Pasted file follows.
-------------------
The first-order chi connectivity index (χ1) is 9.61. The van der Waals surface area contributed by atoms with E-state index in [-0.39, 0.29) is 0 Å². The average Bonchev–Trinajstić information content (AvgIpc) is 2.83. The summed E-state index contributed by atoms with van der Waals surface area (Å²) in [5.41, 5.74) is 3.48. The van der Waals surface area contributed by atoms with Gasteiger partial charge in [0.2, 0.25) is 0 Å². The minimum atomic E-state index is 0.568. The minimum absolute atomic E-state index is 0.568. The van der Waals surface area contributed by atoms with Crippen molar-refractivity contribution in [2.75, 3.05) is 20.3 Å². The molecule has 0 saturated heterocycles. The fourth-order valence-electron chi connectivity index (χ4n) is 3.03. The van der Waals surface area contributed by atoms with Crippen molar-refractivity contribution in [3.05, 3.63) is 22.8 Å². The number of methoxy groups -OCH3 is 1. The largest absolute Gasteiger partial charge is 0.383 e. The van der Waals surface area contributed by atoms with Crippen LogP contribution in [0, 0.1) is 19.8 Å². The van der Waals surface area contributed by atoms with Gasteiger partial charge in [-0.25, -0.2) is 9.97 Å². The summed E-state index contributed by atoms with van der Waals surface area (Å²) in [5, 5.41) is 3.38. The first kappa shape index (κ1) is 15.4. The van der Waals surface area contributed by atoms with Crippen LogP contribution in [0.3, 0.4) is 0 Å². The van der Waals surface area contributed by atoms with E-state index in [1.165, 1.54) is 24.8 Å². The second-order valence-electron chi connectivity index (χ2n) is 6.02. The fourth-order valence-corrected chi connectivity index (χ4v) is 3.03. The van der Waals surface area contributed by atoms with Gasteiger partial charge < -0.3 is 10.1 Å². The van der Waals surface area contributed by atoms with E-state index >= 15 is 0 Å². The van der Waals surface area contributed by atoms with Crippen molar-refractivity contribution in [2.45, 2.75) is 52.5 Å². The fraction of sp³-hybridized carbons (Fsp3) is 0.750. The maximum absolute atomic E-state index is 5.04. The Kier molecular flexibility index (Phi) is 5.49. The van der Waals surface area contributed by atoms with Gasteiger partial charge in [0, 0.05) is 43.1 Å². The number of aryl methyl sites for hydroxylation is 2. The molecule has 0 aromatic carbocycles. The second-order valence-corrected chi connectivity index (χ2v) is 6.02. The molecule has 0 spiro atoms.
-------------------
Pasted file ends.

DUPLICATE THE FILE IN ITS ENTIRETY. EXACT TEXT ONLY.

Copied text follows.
The first-order chi connectivity index (χ1) is 9.61. The van der Waals surface area contributed by atoms with E-state index in [-0.39, 0.29) is 0 Å². The average Bonchev–Trinajstić information content (AvgIpc) is 2.83. The summed E-state index contributed by atoms with van der Waals surface area (Å²) in [5.41, 5.74) is 3.48. The van der Waals surface area contributed by atoms with Gasteiger partial charge in [0.2, 0.25) is 0 Å². The minimum atomic E-state index is 0.568. The minimum absolute atomic E-state index is 0.568. The van der Waals surface area contributed by atoms with Crippen molar-refractivity contribution in [2.75, 3.05) is 20.3 Å². The molecule has 0 saturated heterocycles. The fourth-order valence-electron chi connectivity index (χ4n) is 3.03. The van der Waals surface area contributed by atoms with Crippen molar-refractivity contribution in [3.05, 3.63) is 22.8 Å². The number of methoxy groups -OCH3 is 1. The largest absolute Gasteiger partial charge is 0.383 e. The van der Waals surface area contributed by atoms with Crippen LogP contribution in [0, 0.1) is 19.8 Å². The van der Waals surface area contributed by atoms with Gasteiger partial charge in [-0.25, -0.2) is 9.97 Å². The summed E-state index contributed by atoms with van der Waals surface area (Å²) in [5, 5.41) is 3.38. The first kappa shape index (κ1) is 15.4. The van der Waals surface area contributed by atoms with Crippen LogP contribution in [0.3, 0.4) is 0 Å². The van der Waals surface area contributed by atoms with E-state index in [1.165, 1.54) is 24.8 Å². The second-order valence-electron chi connectivity index (χ2n) is 6.02. The fourth-order valence-corrected chi connectivity index (χ4v) is 3.03. The van der Waals surface area contributed by atoms with Gasteiger partial charge < -0.3 is 10.1 Å². The van der Waals surface area contributed by atoms with E-state index >= 15 is 0 Å². The van der Waals surface area contributed by atoms with Crippen molar-refractivity contribution in [2.45, 2.75) is 52.5 Å². The fraction of sp³-hybridized carbons (Fsp3) is 0.750. The maximum absolute atomic E-state index is 5.04. The Kier molecular flexibility index (Phi) is 5.49. The van der Waals surface area contributed by atoms with Gasteiger partial charge in [0, 0.05) is 43.1 Å². The number of aryl methyl sites for hydroxylation is 2. The molecule has 0 aromatic carbocycles. The second-order valence-corrected chi connectivity index (χ2v) is 6.02. The molecule has 0 spiro atoms.